Author(s): Lopman BA, Adak GK, Reacher MH, Brown DW
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Abstract In the period 1992-2000, the Public Health Laboratory Service Communicable Disease Surveillance Centre collected standardized epidemiologic data on 1,877 general outbreaks of Norovirus (formerly "Norwalk-like virus") infection in England and Wales. Seventy-nine percent of general outbreaks occurred in health-care institutions, i.e., hospitals (40\%) and residential-care facilities (39\%). When compared with outbreaks in other settings, those in health-care institutions were unique in exhibiting a winter peak (p<0.0001); these outbreaks were also associated with significantly higher death rates and prolonged duration but were smaller in size and less likely to be foodborne. These data suggest that Norovirus infection has considerable impact on the health service and the vulnerable populations residing in institutions such as hospitals and residential homes. A distinct outbreak pattern in health-care institutions suggests a combination of host, virologic, and environmental factors that mediate these divergent epidemiologic patterns.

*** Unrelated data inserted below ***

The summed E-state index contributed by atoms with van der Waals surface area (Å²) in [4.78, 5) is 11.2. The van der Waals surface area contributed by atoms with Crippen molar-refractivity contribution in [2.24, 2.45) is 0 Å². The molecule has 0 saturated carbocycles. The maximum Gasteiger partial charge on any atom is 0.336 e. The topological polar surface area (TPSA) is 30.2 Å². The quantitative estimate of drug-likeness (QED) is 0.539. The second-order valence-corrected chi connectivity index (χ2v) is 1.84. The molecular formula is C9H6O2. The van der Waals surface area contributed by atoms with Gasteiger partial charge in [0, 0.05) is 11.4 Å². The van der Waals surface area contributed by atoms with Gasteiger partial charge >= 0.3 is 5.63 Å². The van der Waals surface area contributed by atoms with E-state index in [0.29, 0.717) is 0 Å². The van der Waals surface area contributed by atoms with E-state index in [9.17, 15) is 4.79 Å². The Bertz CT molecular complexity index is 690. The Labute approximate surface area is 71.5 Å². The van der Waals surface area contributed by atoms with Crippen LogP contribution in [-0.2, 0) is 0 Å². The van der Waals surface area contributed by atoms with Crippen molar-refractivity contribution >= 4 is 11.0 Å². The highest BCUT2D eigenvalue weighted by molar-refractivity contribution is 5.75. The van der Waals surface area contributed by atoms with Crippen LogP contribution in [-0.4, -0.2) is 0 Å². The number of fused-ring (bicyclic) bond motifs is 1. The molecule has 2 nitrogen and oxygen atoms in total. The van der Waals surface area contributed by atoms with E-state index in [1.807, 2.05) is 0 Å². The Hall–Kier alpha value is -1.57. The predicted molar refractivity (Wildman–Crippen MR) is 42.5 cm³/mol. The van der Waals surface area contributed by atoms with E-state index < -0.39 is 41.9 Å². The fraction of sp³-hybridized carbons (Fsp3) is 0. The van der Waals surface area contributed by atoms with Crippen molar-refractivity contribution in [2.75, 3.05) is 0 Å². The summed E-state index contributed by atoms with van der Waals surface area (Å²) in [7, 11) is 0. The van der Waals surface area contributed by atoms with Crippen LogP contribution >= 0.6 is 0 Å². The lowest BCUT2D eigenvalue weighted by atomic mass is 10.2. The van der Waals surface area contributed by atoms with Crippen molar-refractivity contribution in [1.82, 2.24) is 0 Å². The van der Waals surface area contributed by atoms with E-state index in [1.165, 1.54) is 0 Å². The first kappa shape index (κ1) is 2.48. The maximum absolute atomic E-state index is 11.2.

This article was published in Emerg Infect Dis
and referenced in Journal of Clinical & Cellular Immunology